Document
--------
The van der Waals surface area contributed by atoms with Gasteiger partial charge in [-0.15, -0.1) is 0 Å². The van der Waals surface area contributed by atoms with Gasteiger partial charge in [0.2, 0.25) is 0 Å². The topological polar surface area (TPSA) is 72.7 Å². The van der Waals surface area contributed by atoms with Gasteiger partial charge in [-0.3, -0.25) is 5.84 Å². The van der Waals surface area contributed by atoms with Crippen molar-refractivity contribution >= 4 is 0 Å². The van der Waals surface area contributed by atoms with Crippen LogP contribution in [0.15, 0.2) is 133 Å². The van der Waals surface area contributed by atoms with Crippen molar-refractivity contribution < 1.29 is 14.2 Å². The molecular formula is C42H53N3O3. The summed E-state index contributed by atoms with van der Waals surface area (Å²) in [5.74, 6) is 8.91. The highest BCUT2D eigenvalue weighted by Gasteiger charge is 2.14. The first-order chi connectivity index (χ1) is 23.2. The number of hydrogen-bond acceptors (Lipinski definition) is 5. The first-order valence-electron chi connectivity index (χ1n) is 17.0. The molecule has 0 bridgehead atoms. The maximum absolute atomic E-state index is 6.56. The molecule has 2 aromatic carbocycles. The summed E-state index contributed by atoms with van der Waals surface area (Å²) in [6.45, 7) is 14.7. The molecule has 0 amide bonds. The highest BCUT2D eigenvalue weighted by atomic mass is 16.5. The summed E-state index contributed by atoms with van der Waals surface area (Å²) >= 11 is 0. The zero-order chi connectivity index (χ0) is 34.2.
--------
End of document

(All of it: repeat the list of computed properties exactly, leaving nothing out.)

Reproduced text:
The van der Waals surface area contributed by atoms with Gasteiger partial charge in [-0.15, -0.1) is 0 Å². The van der Waals surface area contributed by atoms with Gasteiger partial charge in [0.2, 0.25) is 0 Å². The topological polar surface area (TPSA) is 72.7 Å². The van der Waals surface area contributed by atoms with Gasteiger partial charge in [-0.3, -0.25) is 5.84 Å². The van der Waals surface area contributed by atoms with Crippen molar-refractivity contribution >= 4 is 0 Å². The van der Waals surface area contributed by atoms with Crippen LogP contribution in [0.15, 0.2) is 133 Å². The van der Waals surface area contributed by atoms with Crippen molar-refractivity contribution < 1.29 is 14.2 Å². The molecular formula is C42H53N3O3. The summed E-state index contributed by atoms with van der Waals surface area (Å²) in [5.74, 6) is 8.91. The highest BCUT2D eigenvalue weighted by Gasteiger charge is 2.14. The first-order chi connectivity index (χ1) is 23.2. The number of hydrogen-bond acceptors (Lipinski definition) is 5. The first-order valence-electron chi connectivity index (χ1n) is 17.0. The molecule has 0 bridgehead atoms. The maximum absolute atomic E-state index is 6.56. The molecule has 2 aromatic carbocycles. The summed E-state index contributed by atoms with van der Waals surface area (Å²) in [6.45, 7) is 14.7. The molecule has 0 amide bonds. The highest BCUT2D eigenvalue weighted by atomic mass is 16.5. The summed E-state index contributed by atoms with van der Waals surface area (Å²) >= 11 is 0. The zero-order chi connectivity index (χ0) is 34.2.